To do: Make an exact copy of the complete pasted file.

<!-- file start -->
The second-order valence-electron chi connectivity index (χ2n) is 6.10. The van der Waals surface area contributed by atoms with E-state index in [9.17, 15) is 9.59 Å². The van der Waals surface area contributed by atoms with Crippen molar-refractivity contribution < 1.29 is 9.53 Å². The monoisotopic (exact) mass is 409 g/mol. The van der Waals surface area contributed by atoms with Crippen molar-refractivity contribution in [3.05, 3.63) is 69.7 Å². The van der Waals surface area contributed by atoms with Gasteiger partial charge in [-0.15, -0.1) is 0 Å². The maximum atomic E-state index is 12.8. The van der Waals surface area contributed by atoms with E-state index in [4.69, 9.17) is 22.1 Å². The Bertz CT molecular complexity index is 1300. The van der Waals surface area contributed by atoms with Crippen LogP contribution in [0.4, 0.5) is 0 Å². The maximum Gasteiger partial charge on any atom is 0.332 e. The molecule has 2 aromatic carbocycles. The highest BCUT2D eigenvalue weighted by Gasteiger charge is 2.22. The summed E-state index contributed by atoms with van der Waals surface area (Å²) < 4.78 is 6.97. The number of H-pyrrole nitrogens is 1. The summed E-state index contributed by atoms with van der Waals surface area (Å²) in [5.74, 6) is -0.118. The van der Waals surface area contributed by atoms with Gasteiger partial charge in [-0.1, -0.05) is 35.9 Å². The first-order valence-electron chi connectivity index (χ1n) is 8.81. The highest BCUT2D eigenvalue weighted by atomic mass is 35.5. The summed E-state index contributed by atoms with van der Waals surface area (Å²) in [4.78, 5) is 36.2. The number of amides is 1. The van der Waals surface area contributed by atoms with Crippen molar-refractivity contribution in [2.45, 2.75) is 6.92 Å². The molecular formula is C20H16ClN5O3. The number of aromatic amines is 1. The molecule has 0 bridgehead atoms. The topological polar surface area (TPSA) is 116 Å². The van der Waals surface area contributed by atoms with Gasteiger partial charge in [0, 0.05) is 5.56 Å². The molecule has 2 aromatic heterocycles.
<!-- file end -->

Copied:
The second-order valence-electron chi connectivity index (χ2n) is 6.10. The van der Waals surface area contributed by atoms with E-state index in [9.17, 15) is 9.59 Å². The van der Waals surface area contributed by atoms with Crippen molar-refractivity contribution < 1.29 is 9.53 Å². The monoisotopic (exact) mass is 409 g/mol. The van der Waals surface area contributed by atoms with Crippen molar-refractivity contribution in [3.05, 3.63) is 69.7 Å². The van der Waals surface area contributed by atoms with Gasteiger partial charge in [-0.15, -0.1) is 0 Å². The maximum atomic E-state index is 12.8. The van der Waals surface area contributed by atoms with E-state index in [4.69, 9.17) is 22.1 Å². The Bertz CT molecular complexity index is 1300. The van der Waals surface area contributed by atoms with Crippen LogP contribution in [0.4, 0.5) is 0 Å². The maximum Gasteiger partial charge on any atom is 0.332 e. The molecule has 2 aromatic carbocycles. The highest BCUT2D eigenvalue weighted by Gasteiger charge is 2.22. The summed E-state index contributed by atoms with van der Waals surface area (Å²) < 4.78 is 6.97. The number of H-pyrrole nitrogens is 1. The summed E-state index contributed by atoms with van der Waals surface area (Å²) in [5.74, 6) is -0.118. The van der Waals surface area contributed by atoms with Gasteiger partial charge in [-0.1, -0.05) is 35.9 Å². The first-order valence-electron chi connectivity index (χ1n) is 8.81. The highest BCUT2D eigenvalue weighted by atomic mass is 35.5. The summed E-state index contributed by atoms with van der Waals surface area (Å²) in [4.78, 5) is 36.2. The number of amides is 1. The van der Waals surface area contributed by atoms with Crippen molar-refractivity contribution in [2.45, 2.75) is 6.92 Å². The molecular formula is C20H16ClN5O3. The number of aromatic amines is 1. The molecule has 0 bridgehead atoms. The topological polar surface area (TPSA) is 116 Å². The van der Waals surface area contributed by atoms with Gasteiger partial charge in [0, 0.05) is 5.56 Å². The molecule has 2 aromatic heterocycles.